ASHEVILLE, N.C.–The trail started gently enough. We made a slow descent through the woods on a wide, mulch-laden path.
Near the end of our one-mile hike down to Crabtree Falls, the trail grew narrower and steeper—and rocks and boulders of all sizes replaced the mulch.
There was no turning back, though. We could hear the falls roaring.
Finally, Crabtree Falls came into view: A pristine cascade of water dropping 70 feet. It was the kind of sight you often see on television, but seldom find for yourself. We shared it with only two other people—a couple from suburban Norridge, not far from our Chicago home.
Crabtree Falls, about 45 miles north of Asheville on the Blue Ridge Parkway, is one of the many natural wonders in western North Caroina, where hiking and biking abound.
On our first trip to Asheville, my wife and discovered why this area is attracting retirees as well as tourists.
Topping the sightseeing list is the 8,000-acre Biltmore Estate, an American Downton Abbey built by George Vanderbilt in the 1890s. After touring the house, visitors are encouraged to stroll through the elaborate gardens designed by Frederick Law Olmsted and visit the estate’s winery.
Beyond outdoor activity and wonders of nature, Asheville is one of the nation’s craft-brewery capitals. It’s also gaining notice as one of the nation’s best cities for foodies.
“Everything is innovative here,’’ the Huffington Post said in ranking Asheville among its “13 greatest destination food towns in America.’’
The proof was in the corn pudding, one of the many impeccable side dishes at 12 Bones, a remarkable rib joint in Asheville’s River Arts district, an array of restaurants, and galleries that has revitalized a tired industrial zone.
Where 12 Bones shines is in its innovative sauces, including a blueberry-chipotle that raises rib cooking to a new level. President Obama has gone the blueberry-chipotle route on all three of his 12 Bones experiences. After trying it, we understand why. And don’t miss the jalapeno cheese grits.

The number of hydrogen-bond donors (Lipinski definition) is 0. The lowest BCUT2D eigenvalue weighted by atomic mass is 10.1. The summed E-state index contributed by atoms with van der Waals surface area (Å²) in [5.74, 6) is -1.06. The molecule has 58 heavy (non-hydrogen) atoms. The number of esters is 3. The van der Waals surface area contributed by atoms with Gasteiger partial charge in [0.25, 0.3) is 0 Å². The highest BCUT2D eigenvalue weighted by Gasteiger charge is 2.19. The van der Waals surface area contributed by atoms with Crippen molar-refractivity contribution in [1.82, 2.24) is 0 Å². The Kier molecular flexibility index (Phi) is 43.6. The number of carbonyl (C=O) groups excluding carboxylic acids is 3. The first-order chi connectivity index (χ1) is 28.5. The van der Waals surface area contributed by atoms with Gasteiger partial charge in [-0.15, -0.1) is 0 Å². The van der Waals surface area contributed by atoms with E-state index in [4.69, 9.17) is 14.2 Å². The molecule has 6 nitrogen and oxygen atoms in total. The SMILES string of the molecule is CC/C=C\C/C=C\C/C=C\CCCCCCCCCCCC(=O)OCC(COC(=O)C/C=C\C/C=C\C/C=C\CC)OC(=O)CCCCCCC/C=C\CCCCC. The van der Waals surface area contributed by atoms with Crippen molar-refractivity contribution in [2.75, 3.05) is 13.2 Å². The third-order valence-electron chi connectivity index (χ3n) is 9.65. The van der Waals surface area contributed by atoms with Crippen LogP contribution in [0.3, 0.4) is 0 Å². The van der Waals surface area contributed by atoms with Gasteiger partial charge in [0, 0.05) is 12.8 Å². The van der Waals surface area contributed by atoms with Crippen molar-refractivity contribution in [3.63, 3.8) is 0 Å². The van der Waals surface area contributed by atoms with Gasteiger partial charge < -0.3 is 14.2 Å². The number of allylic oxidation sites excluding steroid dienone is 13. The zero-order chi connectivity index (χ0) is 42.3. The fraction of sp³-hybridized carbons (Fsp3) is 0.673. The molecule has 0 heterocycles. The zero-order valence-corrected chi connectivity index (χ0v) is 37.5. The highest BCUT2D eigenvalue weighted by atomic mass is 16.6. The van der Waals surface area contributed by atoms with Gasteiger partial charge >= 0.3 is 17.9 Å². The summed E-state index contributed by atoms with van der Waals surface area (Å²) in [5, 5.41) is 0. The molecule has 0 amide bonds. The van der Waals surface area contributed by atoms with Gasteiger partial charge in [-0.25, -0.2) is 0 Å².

Strolling about Asheville, we were almost overwhelmed by the choices. With a population of about 80,000, Asheville’s downtown has a surpringly big-city feel, thanks to venerable buildings that have been restored to house shopping emporiums and galleries as well as restaurants and bars.
We settled on a cozy outdoor table at Mayfel’s, where the slogan is “bringing the Bayou to the Blue Ridge.’’ It did not disappoint. This is a restaurant that would play well in the Garden District of New Orleans. The jambalaya was especially outstanding.
And then there’s the remarkable beer scene. Asheville has more than 20 craft breweries, the most per-capita in the nation, depending on where you draw the georgraphical lines.
Larger craft brewers also are entering the area. When Sierra Nevada, from California, and New Belgium, from Colorado, decided to open eastern brewieries, they chose Asheville.
New Belgium’s facility opened in the River Arts district last month. Sierra Nevada’s brewery, which opened last year near the Asheville airport, features a comfortable, modern taproom that can seat 400. The taproom also features a thoughtful menu that complements its beer, but easily could stand alone with items like smoked trout and kale Caesar salad, duck fat fries, and drunken Pale Ale oyster po’ boy.
At the other end of the craft-brewery spectrum is Pisgah Brewing, named for the area’s national forest. Pisgah, which brews some of the area’s best craft beer, has a modest but comfortable tap room, and abundant outdoor seating.
Located in small-town Black Mountain, about 14 miles east of Asheville, Pisgah also has an outdoor music venue that can accommodate more than 2,000 and is used regularly. In May alone, 17 concerts were on the schedule. Some require tickets, some are free. Bruce Hornsby and Ricky Skaggs will share the Pisgah stage on June 21.
While North Carolina has been a state of national controversy due to its new law limiting protections for gay, lesbian, bisexual and transgender people, opposition to that law apparently is strong in the left-leaning Asheville area.
“You have to be a Democrat to live here,’’ a woman who moved to Asheville from yet another Chicago suburb, Glen Ellyn, told us with tongue in cheek, adding that she has no problem with that, unlike her husband.
The Obamas certainly enjoy the area. While a report that they have purchased a home site here remains uncofirmed, the First Famiily has visited the area three times, and has stayed at the venerable Omni Grove Park Inn, which opened in 1913.
Along with 12 Bones barbecue, Obama enjoys the Grove Park Inn’s historic golf course, a 1926 Donald Ross design that has been played by 10 Presidents. The course, reminiscent of Ross’ many Pinehurst layouts, takes good advantage of its beautiful rolling terrain.
Afterward, relaxing on the inn’s patio, which overlooks the golf course and the mountains beyond, is recommended—unless the lure of barbecue or a craft brewery is overwhelming.
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